The 'Marriage à la Mode' series was Hogarth's first to satirize the upper classes. In particular he was attacking arranged marriages for economic convenience. The series tells of the disastrous marriage of the Earl of Squanderfield's son, Viscount Squanderfield, to the daughter of a wealthy Alderman of the City of London.
The final scene in the series of six takes place in the house of the Countess's father, the Alderman. After reading a broadsheet that announces the hanging of her lover, Silvertongue, for the murder of her husband she has bribed a servant, with the offer of one of her father's coats, to procure laudanum which she has taken.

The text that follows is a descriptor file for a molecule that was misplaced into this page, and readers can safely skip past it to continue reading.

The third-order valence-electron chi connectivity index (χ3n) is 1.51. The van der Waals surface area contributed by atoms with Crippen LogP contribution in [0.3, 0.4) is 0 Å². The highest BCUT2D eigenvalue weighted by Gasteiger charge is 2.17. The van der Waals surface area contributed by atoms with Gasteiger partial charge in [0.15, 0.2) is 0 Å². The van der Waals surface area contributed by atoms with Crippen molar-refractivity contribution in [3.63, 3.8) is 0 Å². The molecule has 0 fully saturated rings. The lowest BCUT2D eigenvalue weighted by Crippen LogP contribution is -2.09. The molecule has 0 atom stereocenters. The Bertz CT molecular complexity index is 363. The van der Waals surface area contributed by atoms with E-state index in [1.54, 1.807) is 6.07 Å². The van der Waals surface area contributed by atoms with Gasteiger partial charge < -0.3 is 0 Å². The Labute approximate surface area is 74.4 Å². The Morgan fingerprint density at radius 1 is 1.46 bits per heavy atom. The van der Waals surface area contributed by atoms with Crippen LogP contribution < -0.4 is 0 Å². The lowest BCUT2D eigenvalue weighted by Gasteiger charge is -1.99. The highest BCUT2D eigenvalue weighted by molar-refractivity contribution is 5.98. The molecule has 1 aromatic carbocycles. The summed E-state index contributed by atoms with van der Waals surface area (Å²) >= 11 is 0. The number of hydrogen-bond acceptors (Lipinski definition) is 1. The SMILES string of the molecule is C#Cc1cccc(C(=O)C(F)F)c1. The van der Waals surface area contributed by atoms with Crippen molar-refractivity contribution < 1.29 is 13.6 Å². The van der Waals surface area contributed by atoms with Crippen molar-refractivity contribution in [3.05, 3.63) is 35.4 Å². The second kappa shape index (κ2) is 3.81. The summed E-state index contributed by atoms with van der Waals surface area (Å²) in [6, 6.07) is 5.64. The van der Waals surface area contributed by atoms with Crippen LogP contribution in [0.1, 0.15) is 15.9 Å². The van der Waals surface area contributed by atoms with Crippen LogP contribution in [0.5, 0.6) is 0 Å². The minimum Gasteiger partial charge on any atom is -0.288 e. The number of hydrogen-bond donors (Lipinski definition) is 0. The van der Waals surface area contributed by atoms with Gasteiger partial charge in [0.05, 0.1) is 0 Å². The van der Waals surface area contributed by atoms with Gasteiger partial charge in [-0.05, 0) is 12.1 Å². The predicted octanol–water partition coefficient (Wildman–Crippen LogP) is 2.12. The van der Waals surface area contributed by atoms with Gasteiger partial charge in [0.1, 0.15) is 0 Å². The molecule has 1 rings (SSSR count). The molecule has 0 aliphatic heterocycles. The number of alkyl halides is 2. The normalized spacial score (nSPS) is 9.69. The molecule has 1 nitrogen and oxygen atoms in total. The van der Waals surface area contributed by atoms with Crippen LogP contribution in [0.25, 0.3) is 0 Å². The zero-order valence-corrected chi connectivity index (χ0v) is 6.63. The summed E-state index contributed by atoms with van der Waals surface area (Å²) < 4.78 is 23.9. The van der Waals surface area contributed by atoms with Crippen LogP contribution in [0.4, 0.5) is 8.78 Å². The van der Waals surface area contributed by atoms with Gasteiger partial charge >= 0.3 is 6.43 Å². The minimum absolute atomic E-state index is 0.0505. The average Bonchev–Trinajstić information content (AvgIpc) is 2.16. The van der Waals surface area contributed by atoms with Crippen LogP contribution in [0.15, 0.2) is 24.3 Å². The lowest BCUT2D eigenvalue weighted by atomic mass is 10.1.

The servant is chastised by an Apothecary for providing the poison whilst the Countess's daughter, suffering from rickets, is visibly grief stricken. The disgraced Alderman shows little emotion as he callously removes his daughter's expensive ring from her finger before she dies, knowing that the laws of male descent mean that his granddaughter will not inherit the title. The images on the wall depict low-life Dutch subjects ridiculing the Alderman's taste and highlighting the fall of the Countess.